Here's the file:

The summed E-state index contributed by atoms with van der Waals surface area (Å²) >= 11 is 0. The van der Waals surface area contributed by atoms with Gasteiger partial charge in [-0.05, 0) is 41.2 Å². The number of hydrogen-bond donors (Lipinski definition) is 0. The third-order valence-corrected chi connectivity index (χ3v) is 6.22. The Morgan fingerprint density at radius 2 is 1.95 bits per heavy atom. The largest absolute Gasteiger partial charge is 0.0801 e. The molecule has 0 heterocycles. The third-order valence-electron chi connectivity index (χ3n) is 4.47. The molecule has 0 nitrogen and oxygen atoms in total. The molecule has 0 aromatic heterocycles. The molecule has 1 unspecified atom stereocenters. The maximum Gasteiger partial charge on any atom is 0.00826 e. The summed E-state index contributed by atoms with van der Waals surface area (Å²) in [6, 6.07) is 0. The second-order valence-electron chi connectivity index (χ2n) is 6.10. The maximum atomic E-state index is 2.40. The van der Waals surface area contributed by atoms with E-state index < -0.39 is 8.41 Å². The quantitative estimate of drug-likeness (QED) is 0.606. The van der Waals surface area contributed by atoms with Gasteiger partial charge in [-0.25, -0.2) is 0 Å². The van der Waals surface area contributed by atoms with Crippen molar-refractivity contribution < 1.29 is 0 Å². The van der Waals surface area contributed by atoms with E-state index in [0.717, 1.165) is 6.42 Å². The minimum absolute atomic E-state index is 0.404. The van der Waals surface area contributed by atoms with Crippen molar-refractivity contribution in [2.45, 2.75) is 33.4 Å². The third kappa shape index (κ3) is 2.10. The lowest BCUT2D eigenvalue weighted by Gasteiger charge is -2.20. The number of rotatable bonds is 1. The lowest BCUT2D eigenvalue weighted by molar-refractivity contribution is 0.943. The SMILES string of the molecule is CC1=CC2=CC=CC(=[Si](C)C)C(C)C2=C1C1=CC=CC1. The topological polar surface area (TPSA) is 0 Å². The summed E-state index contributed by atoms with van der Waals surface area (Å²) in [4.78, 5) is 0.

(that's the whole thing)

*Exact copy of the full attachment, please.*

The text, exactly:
The summed E-state index contributed by atoms with van der Waals surface area (Å²) >= 11 is 0. The van der Waals surface area contributed by atoms with Gasteiger partial charge in [-0.05, 0) is 41.2 Å². The number of hydrogen-bond donors (Lipinski definition) is 0. The third-order valence-corrected chi connectivity index (χ3v) is 6.22. The Morgan fingerprint density at radius 2 is 1.95 bits per heavy atom. The largest absolute Gasteiger partial charge is 0.0801 e. The molecule has 0 heterocycles. The third-order valence-electron chi connectivity index (χ3n) is 4.47. The molecule has 0 nitrogen and oxygen atoms in total. The molecule has 0 aromatic heterocycles. The molecule has 1 unspecified atom stereocenters. The maximum Gasteiger partial charge on any atom is 0.00826 e. The summed E-state index contributed by atoms with van der Waals surface area (Å²) in [6, 6.07) is 0. The second-order valence-electron chi connectivity index (χ2n) is 6.10. The maximum atomic E-state index is 2.40. The van der Waals surface area contributed by atoms with E-state index < -0.39 is 8.41 Å². The quantitative estimate of drug-likeness (QED) is 0.606. The van der Waals surface area contributed by atoms with Gasteiger partial charge in [-0.25, -0.2) is 0 Å². The van der Waals surface area contributed by atoms with Crippen molar-refractivity contribution < 1.29 is 0 Å². The van der Waals surface area contributed by atoms with E-state index in [0.717, 1.165) is 6.42 Å². The minimum absolute atomic E-state index is 0.404. The van der Waals surface area contributed by atoms with Crippen molar-refractivity contribution in [2.45, 2.75) is 33.4 Å². The third kappa shape index (κ3) is 2.10. The lowest BCUT2D eigenvalue weighted by Gasteiger charge is -2.20. The number of rotatable bonds is 1. The lowest BCUT2D eigenvalue weighted by molar-refractivity contribution is 0.943. The SMILES string of the molecule is CC1=CC2=CC=CC(=[Si](C)C)C(C)C2=C1C1=CC=CC1. The topological polar surface area (TPSA) is 0 Å². The summed E-state index contributed by atoms with van der Waals surface area (Å²) in [4.78, 5) is 0.